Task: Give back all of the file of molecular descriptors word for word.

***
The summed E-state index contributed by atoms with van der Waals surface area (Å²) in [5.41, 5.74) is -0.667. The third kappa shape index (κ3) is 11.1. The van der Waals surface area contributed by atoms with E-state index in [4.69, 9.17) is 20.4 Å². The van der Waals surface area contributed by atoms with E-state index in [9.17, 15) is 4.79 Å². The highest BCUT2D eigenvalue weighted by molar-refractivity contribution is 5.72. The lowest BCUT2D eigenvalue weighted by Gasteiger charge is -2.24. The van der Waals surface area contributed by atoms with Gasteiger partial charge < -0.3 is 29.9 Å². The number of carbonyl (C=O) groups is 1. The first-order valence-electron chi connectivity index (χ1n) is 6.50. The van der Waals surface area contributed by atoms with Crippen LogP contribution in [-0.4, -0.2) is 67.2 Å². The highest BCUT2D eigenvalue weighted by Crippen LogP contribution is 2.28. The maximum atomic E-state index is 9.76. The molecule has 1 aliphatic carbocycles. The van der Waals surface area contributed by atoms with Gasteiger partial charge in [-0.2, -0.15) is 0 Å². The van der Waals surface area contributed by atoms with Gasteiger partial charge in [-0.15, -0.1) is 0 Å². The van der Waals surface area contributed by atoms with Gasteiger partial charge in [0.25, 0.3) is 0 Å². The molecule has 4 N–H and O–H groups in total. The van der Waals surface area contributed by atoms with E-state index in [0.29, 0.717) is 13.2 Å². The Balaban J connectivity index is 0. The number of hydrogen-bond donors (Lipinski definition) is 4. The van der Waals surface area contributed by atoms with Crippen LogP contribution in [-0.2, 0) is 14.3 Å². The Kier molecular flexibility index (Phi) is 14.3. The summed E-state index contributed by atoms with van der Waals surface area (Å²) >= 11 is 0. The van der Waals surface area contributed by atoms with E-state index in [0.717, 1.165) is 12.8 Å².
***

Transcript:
The summed E-state index contributed by atoms with van der Waals surface area (Å²) in [5.41, 5.74) is -0.667. The third kappa shape index (κ3) is 11.1. The van der Waals surface area contributed by atoms with E-state index in [4.69, 9.17) is 20.4 Å². The van der Waals surface area contributed by atoms with E-state index in [9.17, 15) is 4.79 Å². The highest BCUT2D eigenvalue weighted by molar-refractivity contribution is 5.72. The lowest BCUT2D eigenvalue weighted by Gasteiger charge is -2.24. The van der Waals surface area contributed by atoms with Gasteiger partial charge < -0.3 is 29.9 Å². The number of carbonyl (C=O) groups is 1. The first-order valence-electron chi connectivity index (χ1n) is 6.50. The van der Waals surface area contributed by atoms with Crippen LogP contribution in [-0.4, -0.2) is 67.2 Å². The highest BCUT2D eigenvalue weighted by Crippen LogP contribution is 2.28. The maximum atomic E-state index is 9.76. The molecule has 1 aliphatic carbocycles. The van der Waals surface area contributed by atoms with Gasteiger partial charge in [-0.2, -0.15) is 0 Å². The van der Waals surface area contributed by atoms with Gasteiger partial charge in [-0.15, -0.1) is 0 Å². The van der Waals surface area contributed by atoms with Gasteiger partial charge in [0.25, 0.3) is 0 Å². The molecule has 4 N–H and O–H groups in total. The van der Waals surface area contributed by atoms with E-state index in [0.29, 0.717) is 13.2 Å². The Balaban J connectivity index is 0. The number of hydrogen-bond donors (Lipinski definition) is 4. The van der Waals surface area contributed by atoms with Crippen LogP contribution in [-0.2, 0) is 14.3 Å². The Kier molecular flexibility index (Phi) is 14.3. The summed E-state index contributed by atoms with van der Waals surface area (Å²) >= 11 is 0. The van der Waals surface area contributed by atoms with E-state index in [0.717, 1.165) is 12.8 Å².